Since recreational use of marijuana was legalized in Washington state at the end of 2012, fatal motor vehicle crashes involving drivers under the influence have more than doubled. The rate of fatal car crashes associated with marijuana use rose from 49 (8 percent) in 2013 to 106 (17 percent) in 2014, according to the nonprofit AAA Foundation for Traffic Safety.
Some states have set legal driving limits for marijuana, based on blood levels of the psychoactive ingredient THC (similar in concept to a blood alcohol limit for driving). But there’s much debate about what a safe limit (if any) is, since marijuana affects users differently and since impairment levels do not necessarily correspond with blood THC levels.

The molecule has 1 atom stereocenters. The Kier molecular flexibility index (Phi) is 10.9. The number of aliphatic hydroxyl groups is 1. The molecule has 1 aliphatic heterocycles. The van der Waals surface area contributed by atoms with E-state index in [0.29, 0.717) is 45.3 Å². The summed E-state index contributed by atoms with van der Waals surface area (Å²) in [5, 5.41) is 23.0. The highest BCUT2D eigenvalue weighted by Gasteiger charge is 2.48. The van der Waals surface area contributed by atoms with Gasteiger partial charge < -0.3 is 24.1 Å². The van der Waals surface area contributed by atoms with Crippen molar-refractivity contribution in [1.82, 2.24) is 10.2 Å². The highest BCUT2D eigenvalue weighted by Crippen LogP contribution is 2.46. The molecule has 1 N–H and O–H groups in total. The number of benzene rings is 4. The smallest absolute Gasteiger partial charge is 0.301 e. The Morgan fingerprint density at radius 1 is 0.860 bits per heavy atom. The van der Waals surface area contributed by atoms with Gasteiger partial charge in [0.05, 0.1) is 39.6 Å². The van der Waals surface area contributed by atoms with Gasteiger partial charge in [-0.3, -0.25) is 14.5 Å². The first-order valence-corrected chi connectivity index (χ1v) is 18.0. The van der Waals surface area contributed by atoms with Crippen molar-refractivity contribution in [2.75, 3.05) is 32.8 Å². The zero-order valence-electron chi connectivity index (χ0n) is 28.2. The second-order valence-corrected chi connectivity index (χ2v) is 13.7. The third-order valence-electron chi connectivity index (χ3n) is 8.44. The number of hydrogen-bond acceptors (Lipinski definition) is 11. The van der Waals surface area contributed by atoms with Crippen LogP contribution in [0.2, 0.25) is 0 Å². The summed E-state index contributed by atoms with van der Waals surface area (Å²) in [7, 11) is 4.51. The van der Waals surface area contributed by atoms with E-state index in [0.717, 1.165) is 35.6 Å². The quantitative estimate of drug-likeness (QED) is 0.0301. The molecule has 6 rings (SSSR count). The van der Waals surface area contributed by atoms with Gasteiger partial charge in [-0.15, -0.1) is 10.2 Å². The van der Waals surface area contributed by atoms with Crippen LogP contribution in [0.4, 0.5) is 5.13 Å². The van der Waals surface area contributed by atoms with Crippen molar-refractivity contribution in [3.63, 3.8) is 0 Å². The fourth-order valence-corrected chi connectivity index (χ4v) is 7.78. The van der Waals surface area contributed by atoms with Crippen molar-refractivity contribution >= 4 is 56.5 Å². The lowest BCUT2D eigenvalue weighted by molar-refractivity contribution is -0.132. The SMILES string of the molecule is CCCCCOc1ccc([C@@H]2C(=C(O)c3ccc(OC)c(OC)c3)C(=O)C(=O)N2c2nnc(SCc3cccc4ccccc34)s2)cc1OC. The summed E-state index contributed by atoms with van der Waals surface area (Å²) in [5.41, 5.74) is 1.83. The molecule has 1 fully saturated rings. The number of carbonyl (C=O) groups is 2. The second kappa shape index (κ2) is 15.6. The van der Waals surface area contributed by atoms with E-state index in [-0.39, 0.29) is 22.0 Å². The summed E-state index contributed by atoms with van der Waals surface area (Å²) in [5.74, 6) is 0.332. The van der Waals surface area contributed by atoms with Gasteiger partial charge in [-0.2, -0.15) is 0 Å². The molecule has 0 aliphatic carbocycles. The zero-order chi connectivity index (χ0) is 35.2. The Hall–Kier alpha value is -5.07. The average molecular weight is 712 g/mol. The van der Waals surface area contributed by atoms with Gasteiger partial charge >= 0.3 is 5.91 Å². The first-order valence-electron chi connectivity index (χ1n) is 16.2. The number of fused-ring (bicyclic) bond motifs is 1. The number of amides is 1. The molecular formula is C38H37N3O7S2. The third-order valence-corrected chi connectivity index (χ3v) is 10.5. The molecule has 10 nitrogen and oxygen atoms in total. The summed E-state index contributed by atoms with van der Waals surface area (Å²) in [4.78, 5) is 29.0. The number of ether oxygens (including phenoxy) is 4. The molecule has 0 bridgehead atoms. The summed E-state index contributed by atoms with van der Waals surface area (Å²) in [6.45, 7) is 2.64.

Marijuana is legal for medical or recreational use in 25 states and the District of Columbia, with several more states considering legislation.
Also see Marijuana: Hazy Health Risks.